The Ultimate OSHA Compliance Checklist: What You Need To Know
On November 3, 2021, The BLS released the Workplace Injury and Illness Report. This addressed employer-filed incidents in 2020. Private industry reported 2.7 million nonfatal workplace injuries and illnesses.
This injury rate represented a drop compared to reports from 2019. Yet there was an almost 4,000 percent increase in respiratory illnesses. The total illness cases reached 544,600 which more than quadrupled those in 2019.
It's vital for employers to take action to protect their workers. Making sure you address each point on the OSHA compliance checklist is the best approach. Keep reading to learn more about this checklist.
The Occupational Safety and Health Administration's (OSHA) Mission
The OSHA standard's goal is to promote employee rights and workplace safety. These rules cover many different industries. This applies to most, but not all, employers and their employees in the private sector.
Most public sector organizations report to their state OSHA agencies. Yet some fall under the federal OSHA coverage.
These workplace standards and rules result from extensive research. OSHA enlists input from employers, technical experts, unions, and other stakeholders. Employers receive training from OSHA about the compliance measures they must take.
A list of directives describes the appropriate actions to ensure employee safety. This involves rules for training and notifying staff about potential or known hazards. It also details what to do if an employee gets hurt or sick.
Another important concern for OSHA is to protect employee rights. This includes ensuring that workers who report non-compliance (whistleblowers) don't face repercussions.
OSHA is also tasked with enforcing these rules. Violations can result in fines of up to tens of thousands of dollars. In some instances, they may even refer violators to the criminal justice system.
OSHA Compliance Checklist
To meet OSHA requirements, employers must reduce or remove potential hazards. They must also document all actions taken to remain compliant. The following checklist provides a summary of employer responsibilities.
- Ensure the workplace is free of hazards as described by the OSHA standards
- Routinely inspect the environment to make sure it meets OSHA regulations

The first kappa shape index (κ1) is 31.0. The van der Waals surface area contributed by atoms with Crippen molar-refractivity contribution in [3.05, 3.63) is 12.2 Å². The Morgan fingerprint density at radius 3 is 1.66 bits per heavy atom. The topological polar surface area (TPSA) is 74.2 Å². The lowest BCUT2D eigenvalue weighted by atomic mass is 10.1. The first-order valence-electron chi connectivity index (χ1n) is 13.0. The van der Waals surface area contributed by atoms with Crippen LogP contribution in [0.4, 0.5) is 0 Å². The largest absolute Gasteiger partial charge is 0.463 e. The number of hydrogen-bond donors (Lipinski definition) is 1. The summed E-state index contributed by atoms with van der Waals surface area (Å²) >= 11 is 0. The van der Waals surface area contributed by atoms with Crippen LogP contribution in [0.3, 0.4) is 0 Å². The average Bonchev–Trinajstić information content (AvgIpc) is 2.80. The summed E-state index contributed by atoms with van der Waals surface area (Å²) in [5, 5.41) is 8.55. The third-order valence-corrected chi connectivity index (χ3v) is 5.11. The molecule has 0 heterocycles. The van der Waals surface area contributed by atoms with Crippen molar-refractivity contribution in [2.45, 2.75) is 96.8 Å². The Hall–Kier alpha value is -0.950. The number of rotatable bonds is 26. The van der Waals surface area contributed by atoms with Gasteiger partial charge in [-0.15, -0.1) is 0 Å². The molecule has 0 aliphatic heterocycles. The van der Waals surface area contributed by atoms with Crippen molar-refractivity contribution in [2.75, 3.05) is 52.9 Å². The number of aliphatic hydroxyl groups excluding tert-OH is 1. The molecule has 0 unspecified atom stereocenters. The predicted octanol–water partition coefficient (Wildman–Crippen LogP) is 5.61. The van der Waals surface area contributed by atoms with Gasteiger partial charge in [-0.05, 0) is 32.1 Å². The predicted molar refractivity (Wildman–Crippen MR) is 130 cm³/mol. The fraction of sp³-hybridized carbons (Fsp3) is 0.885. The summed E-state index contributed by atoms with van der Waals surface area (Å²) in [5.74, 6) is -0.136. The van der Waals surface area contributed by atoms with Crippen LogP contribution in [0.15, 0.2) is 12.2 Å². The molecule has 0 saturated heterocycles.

- Ensure workers have the proper tools and equipment to safely perform their job
- Use OSHA posters, signs, labels, and color codes to identify potential hazards
- Communicate updated operating procedures to workers according to OSHA standards
- Provide OSHA required medical examinations when appropriate
- Prominently display OSHA posters describing the employee rights and responsibilities
- Give workers or their authorized representative access to medical and exposure records
- OSHA compliance officers need the authorized employee representatives names who will attend inspections
- Ensure that employees who invoke their OSH Act rights don't face discrimination
The OSHA compliance checklists include further descriptions of actions to take as follows.
Manage Hazardous Material Communication
OSHA requires businesses that use hazardous materials to develop a communication plan. Employers must train all employees about potential dangers and proper precautions to take. Workers must understand and have immediate access to material safety data sheets.
Understand How to Report Incidences
If a work-related death occurs, OSHA provides detailed instructions to follow. The employer must notify the nearest OSHA office within eight hours.
Report work-related amputations, loss of an eye, or inpatient hospitalization within 24 hours. This can be done by calling 1-800-321-OSHA (6742) or TTY 1-877-889-5627.
Adhere to Record-Keeping Standards
Keep records of all work-related illnesses or injuries that occur. This rule doesn't apply if you have ten or fewer workers and/or are in a specific low-hazard industry.
You must allow access to the Log of Work-Related Injuries and Illnesses (OSHA Form 300). This permission extends to current or former employees or their representatives.
Each February 1st, employers should post the OSHA Form 300A. This summarizes all work-related injuries and illnesses from the previous year. OSHA requires that this remains on display until April 30th.
If you receive an OSHA citation, you're given a deadline to correct it. You must also post abatement verification tags or documents at or near the involved work area.
You can't remove them until the violation is corrected. Or, you can take them down after three days, whichever is longer.
Once you re-establish compliance, you must submit proof to OSHA. They will re-evaluate the situation and tell you if further action needs to take place or if you're clear.
Provide Employee OSHA training
For businesses to meet OSHA compliance, worker safety training must be a priority. Make sure that it's offered to all workers using the language and vocabulary they can understand. The end goal is to limit the number and severity of workplace injuries and illnesses.
Today, many companies and employees prefer online training safety courses. This allows individuals to receive the same training on a flexible schedule. Now, initial and follow-up sessions don't rely on a structured block of time for a group of workers.
These fully interactive programs enhance the participant's learning and retention. You'll realize a positive return on your investment by minimizing work disruption. Staff compliance and safety improve with current information and the right tools.
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